Joint press release with the Federal Ministry for Environment, Nature Conservation and Nuclear Safety

Biowaste as source of energy

National campaign week for the bio-bin from 18 May to 9 June 2019

Bio wasteClick to enlarge
Biowaste can be made into quality compost.
Source: animaflora /

Recycling can be so simple and effective: when kitchen and garden waste are consistently put into the bio-bin they can be used to produce energy and resources. For one thing the waste can used to produce biogas for use as green electricity and heating instead of natural gas and diesel fuel. By the same token, farmers and gardening enthusiasts can make use of the compost made at composting plants. The national campaign week for the bio-bin (Aktion Biotonne Deutschland) is raising awareness and making a plea for more acceptance and willing to collect biowaste.

Federal Environment Minister Svenja Schulze said: "It pays to separate and collect kitchen waste because potato, carrot and banana peels are true resources. The compost they make can replace chemical fertilisers and climate-damaging peat. Biogas generated from biowaste can substitute fossil fuels in the production of electricity and heating. That is a real boost for the Energiewende, it protects our climate, and stands for careful stewardship of our resources. That's why I am giving my support for the large-scale introduction of the bio-bin in cities and rural districts. Biowaste can only be used for the good of the climate if it is collected separately.“

The national Aktion Biotonne Deutschland campaign starts on 18 May. It will help municipalities in providing information at the local level. The campaign to promote separate collection of biowaste, which runs until 9 June 2019, is supported by the Federal Ministry for Environment in the framework of a 5-point plan to reduce plastic and increase recycling. Other sponsors include the German Environment Agency, Nature And Biodiversity Conservation Union (NABU), Association of Municipal Enterprises, waste management associations, retail associations and their members, and many cities, counties and other joint local authorities on waste management.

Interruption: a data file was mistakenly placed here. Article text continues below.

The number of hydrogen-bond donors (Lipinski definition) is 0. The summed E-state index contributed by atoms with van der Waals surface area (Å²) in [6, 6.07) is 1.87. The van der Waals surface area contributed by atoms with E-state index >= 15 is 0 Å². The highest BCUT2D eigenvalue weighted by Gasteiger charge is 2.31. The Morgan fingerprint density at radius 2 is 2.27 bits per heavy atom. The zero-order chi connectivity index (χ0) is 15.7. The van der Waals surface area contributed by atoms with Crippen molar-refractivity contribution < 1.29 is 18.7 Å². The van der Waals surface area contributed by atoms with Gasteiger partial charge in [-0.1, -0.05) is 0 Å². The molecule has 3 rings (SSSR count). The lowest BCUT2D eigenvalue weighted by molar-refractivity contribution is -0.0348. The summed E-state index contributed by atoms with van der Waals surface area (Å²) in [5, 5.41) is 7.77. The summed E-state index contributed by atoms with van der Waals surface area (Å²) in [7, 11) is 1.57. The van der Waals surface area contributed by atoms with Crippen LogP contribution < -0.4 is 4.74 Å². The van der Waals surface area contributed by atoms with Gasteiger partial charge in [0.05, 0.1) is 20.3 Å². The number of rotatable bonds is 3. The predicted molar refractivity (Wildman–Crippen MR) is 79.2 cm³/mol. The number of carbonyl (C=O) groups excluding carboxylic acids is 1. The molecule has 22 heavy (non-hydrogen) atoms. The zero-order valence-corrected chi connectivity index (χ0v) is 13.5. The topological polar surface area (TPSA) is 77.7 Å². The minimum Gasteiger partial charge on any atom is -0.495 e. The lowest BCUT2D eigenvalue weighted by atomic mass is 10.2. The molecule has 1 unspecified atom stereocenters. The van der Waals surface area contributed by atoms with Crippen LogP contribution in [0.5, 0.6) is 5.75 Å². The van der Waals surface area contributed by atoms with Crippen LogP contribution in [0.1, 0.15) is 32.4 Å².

President Maria Krautzberger of the German Environment Agency comments: "We could be collecting over three million tonnes more biowaste nationwide with the bio-bin. Plastic bags, glass and other materials are unwanted. The bio-bin and composting are about natural cycles so who would think to discard plastic and glass on the compost heap in their own garden or in nature? Hence they don't belong in the bio-bin either.“

Under this year's campaign umbrella Aktion Biotonne Deutschland, cities and rural districts will be launching campaigns to promote separate collection of sorted biowaste free of foreign materials such as plastic. More information about the bio-bin is available at 140 cities and rural districts responsible for nearly 3000 municipalities have listed their local service number on the webpage. NABU is also offering contact information for local advisory services on waste and waste separation, see

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